Puppy Parasite Prevention 101

When you get a new puppy, you must get it de-wormed.  So simple.

All puppies will get worms unless they are de-wormed several times about 3 weeks apart.  You can start the worming as early as 2 weeks.  The intestinal worm eggs are passed to the puppies in the mother’s milk.  So even though the mother appears not to have worms, the eggs can be waiting for the perfect environment, aka a puppy’s gut.

You wouldn’t think that a simple parasite or two could be deadly.  So you put off going to the vet to get de-wormer.  Maybe you are confident in your animal husbandry skills, and you know that you can get de-wormer from the feed and seed store, but for some reason, you don’t do it. 

Perhaps you are just plain ignorant.  So you watch your once-active puppy become lethargic, not knowing that the parasites attach to the inside walls of the intestinal tract and drink your puppy’s blood. 

Maybe you become concerned that the puppy seems to be dying.  Or perhaps you don’t, but a friend or neighbor or family member offers to take the puppy to the vet, because another puppy of the litter that your dog had has already died.  And you either don’t care or don’t have the money for a vet visit.


One of the first things that an animal professional does during an exam is to lift the lip of the dog or cat in question and look at the color and condition of the animal’s gums.  It’s a quick flip, and if you are not paying attention, you could miss it.  It seems like such a little thing, and yet it gives you a world of information.

Here’s the short story:  the gums should be a healthy pink.


A young woman brought her puppy, about 10 weeks old, to the veterinarian’s office where I work.  She also brought her friend’s puppy, carried in her arms like a limp rag.  The vet took one look at the limp puppy and said that one was so far gone, that there wasn’t anything he could do.  He attempted to take a temperature with a rectal thermometer, but the puppy’s temperature was so cold that it wouldn’t even register.  I put the puppy in a hot bath in an effort to bring the temp up, but the vet basically said that I was wasting my time.  I did it anyway.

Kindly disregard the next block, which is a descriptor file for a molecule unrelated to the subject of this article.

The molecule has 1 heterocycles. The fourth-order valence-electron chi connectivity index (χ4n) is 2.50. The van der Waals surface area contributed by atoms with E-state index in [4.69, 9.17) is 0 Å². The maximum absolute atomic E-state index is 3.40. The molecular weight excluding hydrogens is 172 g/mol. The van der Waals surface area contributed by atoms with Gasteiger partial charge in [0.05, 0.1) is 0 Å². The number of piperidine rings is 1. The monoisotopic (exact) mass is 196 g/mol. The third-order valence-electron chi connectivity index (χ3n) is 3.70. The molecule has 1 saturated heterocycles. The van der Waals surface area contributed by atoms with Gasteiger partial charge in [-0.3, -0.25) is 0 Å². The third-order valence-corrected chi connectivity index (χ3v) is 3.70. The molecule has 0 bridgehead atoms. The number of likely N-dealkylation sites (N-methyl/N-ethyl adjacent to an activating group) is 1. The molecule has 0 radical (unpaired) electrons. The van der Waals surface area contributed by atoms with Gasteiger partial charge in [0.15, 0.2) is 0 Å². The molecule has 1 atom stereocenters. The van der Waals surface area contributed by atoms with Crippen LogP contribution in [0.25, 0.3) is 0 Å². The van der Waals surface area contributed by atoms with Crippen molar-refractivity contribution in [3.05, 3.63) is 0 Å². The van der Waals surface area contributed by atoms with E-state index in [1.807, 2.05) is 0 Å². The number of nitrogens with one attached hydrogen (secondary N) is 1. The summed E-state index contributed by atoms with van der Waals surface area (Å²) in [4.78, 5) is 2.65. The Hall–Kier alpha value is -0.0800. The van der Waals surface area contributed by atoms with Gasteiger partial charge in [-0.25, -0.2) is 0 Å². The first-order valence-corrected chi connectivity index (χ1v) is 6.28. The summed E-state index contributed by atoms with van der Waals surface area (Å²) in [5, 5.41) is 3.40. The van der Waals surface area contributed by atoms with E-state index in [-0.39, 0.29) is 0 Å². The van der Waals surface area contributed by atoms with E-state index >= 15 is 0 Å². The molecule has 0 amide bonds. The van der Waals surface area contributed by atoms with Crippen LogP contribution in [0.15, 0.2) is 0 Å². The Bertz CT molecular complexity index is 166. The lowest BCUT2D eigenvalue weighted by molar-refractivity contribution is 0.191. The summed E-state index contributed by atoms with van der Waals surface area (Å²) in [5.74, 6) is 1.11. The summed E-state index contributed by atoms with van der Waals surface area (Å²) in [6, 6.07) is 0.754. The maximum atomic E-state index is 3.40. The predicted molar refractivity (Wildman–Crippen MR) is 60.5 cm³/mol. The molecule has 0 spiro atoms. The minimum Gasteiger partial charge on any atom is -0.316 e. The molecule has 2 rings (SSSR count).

Then I wrapped her up in a warm towel, and held her while the other puppy got an exam. 

The other puppy, the semi-healthy one, had fleas.  The one I held did not, for there was no blood left for them to drink.

Sick puppy. Cannot stand. Eye reflexes almost totally absent.

I offered to keep the puppy, and the young woman who brought her in for someone else called her friend, who declined releasing the puppy to me.  The young woman, who was emotional at this point and near tears, told me that she could just lie to the friend and tell her that the puppy died, and give her to me, and I said that the lie would catch up with us, and that I did not have the authority to seize the puppy, who clearly was almost dead.

White gums, jaws almost locked down, and though you cannot see it here, white tongue. That's pretty far gone, and it didn't happen overnight. This puppy has probably been ill from parasites her whole life, and they took over her body.

This puppy died about 10 minutes after arriving home.  The young woman, who was not the owner, reported that the puppy vomited, then died.

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7 Responses to “Puppy Parasite Prevention 101”

  1. sharon elaine boyd Says:

    So very sad, poor puppy. How tough it must be for you sometimes to just let them go.


  2. Kariann Says:

    Just gut wrenching.


  3. Becky Says:

    I know this is “couldawouldashoulda”, but how old do you think the deceased puppy was? Could you hazard a guess as to how much sooner she should’ve come in to have survived? So sad! 😦


    • ruthrawls Says:

      The deceased puppy was the littermate to the other one that the woman brought in. I see I wasn’t clear, but sometimes it’s like people can see inside my head and know what I’m thinking. You could start deworming at 2-4 weeks, since the eggs hatch out in about 3 weeks. Notice I say “about”.


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